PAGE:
2 lawsuits filed to protect abortion rights in Michigan: What to know

Gov. Whitmer, Planned Parenthood of Michigan file separate lawsuits with similar goals

Two separate lawsuits were filed Thursday in an effort to secure abortion rights in the state of Michigan, should the federal Roe v. Wade ruling be overturned and leave abortion rules up to individual states.

On Thursday, April 7, both Michigan Gov. Gretchen Whitmer and Planned Parenthood of Michigan filed lawsuits calling on the courts to recognize abortion as a human right under the state’s constitution, and to block the enforcement of the state’s 1931 abortion ban.

Here’s what we know so far.

Some background

In 1973, the U.S. Supreme Court issued a landmark ruling in the court case known as Roe v. Wade, effectively protecting the right to have an abortion without excessive government restrictions. The high court will soon rule on an abortion ban out of Mississippi, and justices will have the opportunity to revoke Roe v. Wade if they so choose.

With a conservative majority on the Supreme Court, many believe that there is a real possibility that Roe v. Wade will be lifted.

If the federal ruling is revoked, individual states will once again set the rules for abortion access in their jurisdictions.

In Michigan, there is a law on the books from the 1930s that would ban most abortions. This law -- originally from the 1800s but updated in 1931 -- was superseded by the federal ruling, so it has not been in effect for decades. However, if the local law takes effect again, prosecutors could choose to enforce it -- which would “abruptly cut off access to essential health care for millions of Michiganders,” a press release from the American Civil Liberties Union (ACLU) reads Thursday.

Related: Closer look: How laws, new and old, could restrict abortion rights in Michigan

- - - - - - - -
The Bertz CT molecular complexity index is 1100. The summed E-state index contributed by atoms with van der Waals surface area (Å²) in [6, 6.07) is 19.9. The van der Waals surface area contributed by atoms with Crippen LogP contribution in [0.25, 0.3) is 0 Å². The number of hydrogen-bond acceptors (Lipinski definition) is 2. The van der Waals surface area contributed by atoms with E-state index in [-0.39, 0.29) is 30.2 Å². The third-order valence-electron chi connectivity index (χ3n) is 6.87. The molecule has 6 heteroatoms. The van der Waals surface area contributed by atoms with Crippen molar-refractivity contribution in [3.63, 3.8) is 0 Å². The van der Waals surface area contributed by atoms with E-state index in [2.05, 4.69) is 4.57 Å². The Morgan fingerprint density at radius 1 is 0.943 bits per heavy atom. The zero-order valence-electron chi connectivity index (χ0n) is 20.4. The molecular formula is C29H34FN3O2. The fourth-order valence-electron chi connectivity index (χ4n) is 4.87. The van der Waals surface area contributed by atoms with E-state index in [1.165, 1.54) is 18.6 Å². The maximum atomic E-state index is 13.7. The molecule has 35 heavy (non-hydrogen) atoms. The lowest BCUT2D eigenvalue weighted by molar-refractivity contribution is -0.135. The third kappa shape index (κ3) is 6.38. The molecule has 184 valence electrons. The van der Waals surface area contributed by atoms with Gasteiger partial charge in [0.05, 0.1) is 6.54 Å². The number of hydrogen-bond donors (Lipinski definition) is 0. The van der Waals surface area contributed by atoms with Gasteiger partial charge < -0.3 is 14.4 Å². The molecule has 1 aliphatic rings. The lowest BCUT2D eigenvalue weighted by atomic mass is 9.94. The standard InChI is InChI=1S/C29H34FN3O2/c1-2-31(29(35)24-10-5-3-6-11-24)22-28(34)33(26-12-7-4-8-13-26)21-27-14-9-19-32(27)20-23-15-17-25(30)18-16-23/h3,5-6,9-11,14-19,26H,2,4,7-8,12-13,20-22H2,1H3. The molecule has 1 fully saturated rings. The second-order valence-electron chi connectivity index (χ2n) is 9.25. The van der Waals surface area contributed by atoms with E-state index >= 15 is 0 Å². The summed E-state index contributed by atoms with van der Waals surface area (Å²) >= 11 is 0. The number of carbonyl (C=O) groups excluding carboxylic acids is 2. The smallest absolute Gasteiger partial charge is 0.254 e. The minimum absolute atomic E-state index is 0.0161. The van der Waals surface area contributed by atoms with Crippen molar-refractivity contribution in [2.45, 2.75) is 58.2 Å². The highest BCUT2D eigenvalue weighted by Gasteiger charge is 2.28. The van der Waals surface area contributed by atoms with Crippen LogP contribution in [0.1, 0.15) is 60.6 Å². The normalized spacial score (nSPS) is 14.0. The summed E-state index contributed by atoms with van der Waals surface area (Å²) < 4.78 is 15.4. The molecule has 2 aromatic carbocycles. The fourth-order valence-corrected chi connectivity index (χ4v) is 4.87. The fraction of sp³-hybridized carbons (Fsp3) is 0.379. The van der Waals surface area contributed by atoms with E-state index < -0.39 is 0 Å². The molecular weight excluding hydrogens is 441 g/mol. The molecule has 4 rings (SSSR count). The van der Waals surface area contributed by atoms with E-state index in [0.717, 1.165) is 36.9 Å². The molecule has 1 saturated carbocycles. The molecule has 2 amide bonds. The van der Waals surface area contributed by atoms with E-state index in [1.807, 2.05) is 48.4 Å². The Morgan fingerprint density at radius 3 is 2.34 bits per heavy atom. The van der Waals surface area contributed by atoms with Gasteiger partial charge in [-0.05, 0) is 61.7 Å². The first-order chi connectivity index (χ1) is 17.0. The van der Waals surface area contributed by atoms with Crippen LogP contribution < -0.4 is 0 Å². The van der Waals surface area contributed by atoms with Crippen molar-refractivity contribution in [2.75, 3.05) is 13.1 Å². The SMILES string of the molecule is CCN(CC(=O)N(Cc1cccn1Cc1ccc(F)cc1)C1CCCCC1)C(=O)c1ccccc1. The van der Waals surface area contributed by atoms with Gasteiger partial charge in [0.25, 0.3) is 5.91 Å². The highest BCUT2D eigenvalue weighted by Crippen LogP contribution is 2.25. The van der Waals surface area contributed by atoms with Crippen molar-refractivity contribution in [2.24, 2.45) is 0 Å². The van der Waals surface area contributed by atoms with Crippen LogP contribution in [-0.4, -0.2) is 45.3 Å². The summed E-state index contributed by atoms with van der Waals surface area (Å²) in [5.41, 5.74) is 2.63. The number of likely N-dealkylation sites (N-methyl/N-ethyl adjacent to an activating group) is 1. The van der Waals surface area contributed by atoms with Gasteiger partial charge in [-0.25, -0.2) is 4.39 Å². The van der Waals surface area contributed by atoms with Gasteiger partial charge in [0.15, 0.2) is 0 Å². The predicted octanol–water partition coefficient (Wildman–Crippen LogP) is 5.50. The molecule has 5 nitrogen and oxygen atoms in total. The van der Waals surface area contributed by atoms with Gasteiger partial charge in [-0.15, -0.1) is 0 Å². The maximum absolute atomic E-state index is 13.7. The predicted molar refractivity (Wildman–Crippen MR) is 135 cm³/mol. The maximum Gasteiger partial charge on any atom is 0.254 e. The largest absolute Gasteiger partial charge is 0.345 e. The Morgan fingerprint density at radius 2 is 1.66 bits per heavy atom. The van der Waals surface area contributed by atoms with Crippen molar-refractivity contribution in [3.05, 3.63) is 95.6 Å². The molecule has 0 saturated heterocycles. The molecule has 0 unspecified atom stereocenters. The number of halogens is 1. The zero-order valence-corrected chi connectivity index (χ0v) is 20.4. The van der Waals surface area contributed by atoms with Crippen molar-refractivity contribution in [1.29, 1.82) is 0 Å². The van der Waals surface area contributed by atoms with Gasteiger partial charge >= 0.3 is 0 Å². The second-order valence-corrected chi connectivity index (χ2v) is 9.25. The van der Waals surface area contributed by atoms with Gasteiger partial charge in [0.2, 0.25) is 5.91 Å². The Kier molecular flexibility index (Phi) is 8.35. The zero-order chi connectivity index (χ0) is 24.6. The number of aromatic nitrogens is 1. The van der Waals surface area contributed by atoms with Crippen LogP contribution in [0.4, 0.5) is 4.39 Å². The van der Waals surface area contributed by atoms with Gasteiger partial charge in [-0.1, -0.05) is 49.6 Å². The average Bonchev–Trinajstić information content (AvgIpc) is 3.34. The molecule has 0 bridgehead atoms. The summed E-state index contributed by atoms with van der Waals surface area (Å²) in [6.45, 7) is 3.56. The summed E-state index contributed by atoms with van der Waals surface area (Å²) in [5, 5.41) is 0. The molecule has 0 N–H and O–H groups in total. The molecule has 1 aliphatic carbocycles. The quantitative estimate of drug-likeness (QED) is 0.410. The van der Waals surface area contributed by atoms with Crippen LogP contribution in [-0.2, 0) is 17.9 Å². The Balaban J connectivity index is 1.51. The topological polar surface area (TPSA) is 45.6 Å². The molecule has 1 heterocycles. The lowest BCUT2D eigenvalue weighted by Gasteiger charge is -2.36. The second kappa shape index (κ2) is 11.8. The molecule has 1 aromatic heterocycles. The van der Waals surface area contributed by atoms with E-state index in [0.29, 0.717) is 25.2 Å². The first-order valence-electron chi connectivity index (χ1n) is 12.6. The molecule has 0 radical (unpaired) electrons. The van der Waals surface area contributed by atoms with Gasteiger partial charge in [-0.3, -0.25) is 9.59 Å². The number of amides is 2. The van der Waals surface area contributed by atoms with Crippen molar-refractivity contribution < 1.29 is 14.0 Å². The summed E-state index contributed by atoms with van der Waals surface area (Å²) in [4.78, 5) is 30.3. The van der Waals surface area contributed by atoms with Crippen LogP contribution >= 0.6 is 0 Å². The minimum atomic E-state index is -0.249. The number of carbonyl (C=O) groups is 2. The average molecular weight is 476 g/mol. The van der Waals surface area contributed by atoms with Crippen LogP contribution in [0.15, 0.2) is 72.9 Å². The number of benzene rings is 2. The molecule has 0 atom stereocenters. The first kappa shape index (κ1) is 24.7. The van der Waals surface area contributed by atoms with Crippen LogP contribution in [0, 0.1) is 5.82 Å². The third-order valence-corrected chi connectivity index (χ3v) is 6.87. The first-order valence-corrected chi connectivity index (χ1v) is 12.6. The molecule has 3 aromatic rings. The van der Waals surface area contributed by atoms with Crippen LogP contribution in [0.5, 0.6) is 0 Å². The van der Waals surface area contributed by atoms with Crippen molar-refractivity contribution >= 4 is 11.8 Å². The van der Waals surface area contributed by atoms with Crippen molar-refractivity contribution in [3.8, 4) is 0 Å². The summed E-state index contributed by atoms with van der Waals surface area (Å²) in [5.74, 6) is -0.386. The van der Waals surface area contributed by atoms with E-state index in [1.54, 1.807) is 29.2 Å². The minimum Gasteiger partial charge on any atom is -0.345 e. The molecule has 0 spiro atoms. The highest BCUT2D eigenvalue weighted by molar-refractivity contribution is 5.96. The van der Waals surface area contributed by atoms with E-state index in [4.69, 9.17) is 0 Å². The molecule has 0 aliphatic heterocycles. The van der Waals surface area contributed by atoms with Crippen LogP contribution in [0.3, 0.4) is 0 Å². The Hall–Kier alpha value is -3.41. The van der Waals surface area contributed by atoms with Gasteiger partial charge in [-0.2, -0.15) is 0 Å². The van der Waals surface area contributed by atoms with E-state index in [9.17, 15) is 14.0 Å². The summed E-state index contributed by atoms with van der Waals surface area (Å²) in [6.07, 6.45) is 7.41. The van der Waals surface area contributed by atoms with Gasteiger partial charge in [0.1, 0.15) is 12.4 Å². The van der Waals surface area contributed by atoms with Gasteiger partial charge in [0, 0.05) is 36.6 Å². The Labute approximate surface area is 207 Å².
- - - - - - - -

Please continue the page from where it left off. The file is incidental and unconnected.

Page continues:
The 1931 law makes it a felony to use an instrument or administer a substance with the intent “to procure the miscarriage” of a woman, unless necessary to preserve her life.

Abortions in Michigan today

Because of Roe, pregnant people across the nation have been allowed to receive an abortion. People get abortions for a myriad of reasons, sometimes because the pregnancy poses a threat to the pregnant person’s life or health, and sometimes because a person doesn’t want to be pregnant.

While the right to an abortion has been nationally recognized for decades, individual states still passed laws to regulate how, when and where abortions are allowed to be carried out.

A total of 43 states prohibit abortions after a certain point in a pregnancy, typically unless the pregnancy poses a health risk to the parent, according to the Guttmacher Institute. A full-term pregnancy lasts about 40 weeks and is broken down into trimesters: The first trimester is 0-13 weeks, the second is 14-26 weeks and the third is 27-40 weeks.

In 18 states, abortions are prohibited beyond 20 weeks gestation. Four states prohibit abortions after 24 weeks, and Virginia prohibits any abortions during the third trimester. Most states -- 20 of them -- prohibit abortions once a fetus reaches “viability,” meaning it would be able to survive outside of the womb. This particular timeline is not exact, but viability usually occurs around 24-28 weeks gestation.

In Michigan, most abortions are prohibited once a fetus reaches viability. The state currently has the following restrictions on abortion, as listed by the Guttmacher Institute:

  • A patient must receive state-directed counseling that includes information designed to discourage the patient from having an abortion, and then wait 24 hours before the procedure is provided.
  • Private insurance policies cover abortion only in cases of life endangerment, unless individuals purchase an optional rider at an additional cost.
  • Health plans offered in the state’s health exchange under the Affordable Care Act can only cover abortion in cases of life endangerment, unless individuals purchase an optional rider at an additional cost.
  • Abortion is covered in insurance policies for public employees only in cases of life endangerment, unless individuals purchase an optional rider at an additional cost.
  • The parent of a minor must consent before an abortion is provided.